Electoral Act Amendment Bill: Exclusion of E-Transmission Of Results Must Be Resisted

by Jude Obuseh

 The exclusion of electronic transmission of election results from the final version of the Electoral Act amendment Bill expected to be passed into law by the National Assembly this month has unsurprisingly stirred the hornet’s as Nigerians have poured venom on the proposal which they see as an attempt to deny them their overwhelming desire for credible, free, fair, peaceful, acceptable and transparent elections in the country.

Yours sincerely, in solidarity with Nigerian voters, views the proposal by the National Assembly as a gross insult to the collective sensibilities of Nigerian voters, and proof that the members of the legislative arm of government represent no one but themselves. Not only is the proposal unacceptable, it is repugnant and at variance with the new democratic culture Nigerians are trying to cultivate.

As the most critical stakeholders in the democratic process, it is the wish of most Nigerians, as expressed via several channels, that the Electoral Act and Constitution amendments include a provision for an electronic voting system and transmission of results.

This attempt by federal legislators to truncate and scupper the collective will of Nigerians for credible polls in the country is not only preposterous, but unjust.

The National Assembly is hereby charged to rise up in defence of our nascent democracy by expunging the obnoxious Section 50 (2) of the proposed electoral bill which states that, “Voting at election under this Bill shall be in accordance with the procedures determined by the Commission, which may include electronic voting provided that the Commission shall not transmit results of the elections by electronic mean.”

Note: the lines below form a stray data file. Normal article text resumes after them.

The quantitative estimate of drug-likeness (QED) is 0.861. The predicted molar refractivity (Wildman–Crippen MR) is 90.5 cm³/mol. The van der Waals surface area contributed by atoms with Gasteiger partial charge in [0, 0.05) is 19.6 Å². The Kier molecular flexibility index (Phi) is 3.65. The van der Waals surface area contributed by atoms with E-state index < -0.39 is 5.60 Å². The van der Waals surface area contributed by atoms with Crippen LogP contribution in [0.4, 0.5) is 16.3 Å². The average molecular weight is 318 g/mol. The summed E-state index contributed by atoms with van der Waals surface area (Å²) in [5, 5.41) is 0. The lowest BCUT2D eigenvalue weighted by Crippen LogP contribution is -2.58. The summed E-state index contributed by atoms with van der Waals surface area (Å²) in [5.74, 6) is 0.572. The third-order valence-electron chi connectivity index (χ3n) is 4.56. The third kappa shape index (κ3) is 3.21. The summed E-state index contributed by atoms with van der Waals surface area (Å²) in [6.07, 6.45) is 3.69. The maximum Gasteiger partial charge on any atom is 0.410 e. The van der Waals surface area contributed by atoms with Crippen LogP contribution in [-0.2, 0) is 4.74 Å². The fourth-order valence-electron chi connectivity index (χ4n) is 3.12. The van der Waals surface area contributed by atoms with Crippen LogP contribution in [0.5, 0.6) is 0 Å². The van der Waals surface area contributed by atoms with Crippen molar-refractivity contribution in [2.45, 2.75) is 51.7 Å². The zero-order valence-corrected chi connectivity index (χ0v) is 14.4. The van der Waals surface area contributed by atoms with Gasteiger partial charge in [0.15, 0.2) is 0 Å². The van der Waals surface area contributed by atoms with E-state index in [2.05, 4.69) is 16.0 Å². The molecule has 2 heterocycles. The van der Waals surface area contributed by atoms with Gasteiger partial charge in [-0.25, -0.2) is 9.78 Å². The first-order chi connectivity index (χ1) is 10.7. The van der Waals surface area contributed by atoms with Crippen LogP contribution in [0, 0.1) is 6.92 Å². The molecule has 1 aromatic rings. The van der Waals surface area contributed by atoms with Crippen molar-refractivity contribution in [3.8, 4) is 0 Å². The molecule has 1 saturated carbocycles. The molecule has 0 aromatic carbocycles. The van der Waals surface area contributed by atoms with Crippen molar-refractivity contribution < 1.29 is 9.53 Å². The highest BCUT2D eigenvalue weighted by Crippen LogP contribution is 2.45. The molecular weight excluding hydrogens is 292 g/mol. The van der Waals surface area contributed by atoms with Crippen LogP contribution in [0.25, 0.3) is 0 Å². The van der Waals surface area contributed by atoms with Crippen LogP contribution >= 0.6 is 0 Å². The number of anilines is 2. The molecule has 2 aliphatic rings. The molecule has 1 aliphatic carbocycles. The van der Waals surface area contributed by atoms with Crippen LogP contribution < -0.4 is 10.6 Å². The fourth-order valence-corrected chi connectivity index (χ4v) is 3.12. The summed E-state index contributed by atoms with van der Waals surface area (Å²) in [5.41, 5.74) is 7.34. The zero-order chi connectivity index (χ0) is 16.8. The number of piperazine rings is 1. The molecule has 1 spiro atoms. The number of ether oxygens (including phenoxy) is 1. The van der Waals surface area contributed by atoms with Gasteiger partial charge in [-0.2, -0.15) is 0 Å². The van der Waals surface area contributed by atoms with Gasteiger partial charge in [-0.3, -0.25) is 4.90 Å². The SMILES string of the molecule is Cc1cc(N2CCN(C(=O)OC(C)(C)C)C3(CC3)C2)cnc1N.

The aforementioned provision is an indictment of the entire electoral amendment process and dims the collective desire of Nigerians for a comprehensive tweaking of the electoral process. Such a mischievous provision will obfuscate the gains made by INEC in the recent, hugely successful, governorship polls in Edo and Ondo States. It certainly is not in the interest of Nigerians.

This antidemocratic clause should be expeditiously deleted to protect our young democracy and safeguard the integrity of the electoral process.

Nigerians, who are not comfortable with some clauses in the proposed amendment, should take their complaints to their representatives in the House of Representatives as well as distinguished Senators for consideration before the passage of the bill.

Electronic voting and transmission of results will guarantee the sanctity of polls in the country as it will help check incidences of rigging and brazen doctoring of ballots at collation centres.

Election affords the people the opportunity to express their franchise. It is one of the basic foundations of a viable democratic system. Respecting the rights of the popular sovereigns, the electorate, via free and fair polls, is therefore sacrosanct for the nurturing and sustenance of a democratic culture and the survival of any polity.

Refraining from including the provision for the electronic transfer of results in the Amended Electoral Act will, without doubt, be counterproductive and akin to giving a blank cheque to electoral manipulators to continue plying their demonic trade. This will definitely throw the country’s electoral system back to the dark ages of electoral fraud with its associated chaos.

Those in authority should please do the needful, for peace to reign.

God save Nigeria!

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